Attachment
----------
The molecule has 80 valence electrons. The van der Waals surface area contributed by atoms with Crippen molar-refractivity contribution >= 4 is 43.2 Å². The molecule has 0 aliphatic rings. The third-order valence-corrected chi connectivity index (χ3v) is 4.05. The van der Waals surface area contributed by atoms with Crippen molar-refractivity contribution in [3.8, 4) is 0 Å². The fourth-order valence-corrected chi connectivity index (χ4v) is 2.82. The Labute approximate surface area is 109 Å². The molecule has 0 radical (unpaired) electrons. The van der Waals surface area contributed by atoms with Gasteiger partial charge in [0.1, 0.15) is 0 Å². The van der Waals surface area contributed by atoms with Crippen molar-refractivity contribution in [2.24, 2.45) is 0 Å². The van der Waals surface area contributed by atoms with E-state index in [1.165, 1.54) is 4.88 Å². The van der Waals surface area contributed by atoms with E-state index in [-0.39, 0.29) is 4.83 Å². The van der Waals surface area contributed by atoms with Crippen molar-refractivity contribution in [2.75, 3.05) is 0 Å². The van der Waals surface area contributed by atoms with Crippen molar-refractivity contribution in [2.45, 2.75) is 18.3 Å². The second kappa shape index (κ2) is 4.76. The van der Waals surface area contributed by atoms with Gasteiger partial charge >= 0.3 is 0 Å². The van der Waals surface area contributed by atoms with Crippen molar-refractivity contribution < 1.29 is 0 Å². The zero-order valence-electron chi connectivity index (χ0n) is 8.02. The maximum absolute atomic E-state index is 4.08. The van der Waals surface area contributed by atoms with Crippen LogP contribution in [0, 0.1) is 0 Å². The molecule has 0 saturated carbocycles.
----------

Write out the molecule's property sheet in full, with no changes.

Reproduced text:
The molecule has 80 valence electrons. The van der Waals surface area contributed by atoms with Crippen molar-refractivity contribution >= 4 is 43.2 Å². The molecule has 0 aliphatic rings. The third-order valence-corrected chi connectivity index (χ3v) is 4.05. The van der Waals surface area contributed by atoms with Crippen molar-refractivity contribution in [3.8, 4) is 0 Å². The fourth-order valence-corrected chi connectivity index (χ4v) is 2.82. The Labute approximate surface area is 109 Å². The molecule has 0 radical (unpaired) electrons. The van der Waals surface area contributed by atoms with Gasteiger partial charge in [0.1, 0.15) is 0 Å². The van der Waals surface area contributed by atoms with Crippen molar-refractivity contribution in [2.24, 2.45) is 0 Å². The van der Waals surface area contributed by atoms with E-state index in [1.165, 1.54) is 4.88 Å². The van der Waals surface area contributed by atoms with E-state index in [-0.39, 0.29) is 4.83 Å². The van der Waals surface area contributed by atoms with Crippen molar-refractivity contribution in [2.75, 3.05) is 0 Å². The van der Waals surface area contributed by atoms with Crippen molar-refractivity contribution in [2.45, 2.75) is 18.3 Å². The second kappa shape index (κ2) is 4.76. The van der Waals surface area contributed by atoms with Gasteiger partial charge >= 0.3 is 0 Å². The van der Waals surface area contributed by atoms with Crippen molar-refractivity contribution < 1.29 is 0 Å². The zero-order valence-electron chi connectivity index (χ0n) is 8.02. The maximum absolute atomic E-state index is 4.08. The van der Waals surface area contributed by atoms with Crippen LogP contribution in [0, 0.1) is 0 Å². The molecule has 0 saturated carbocycles.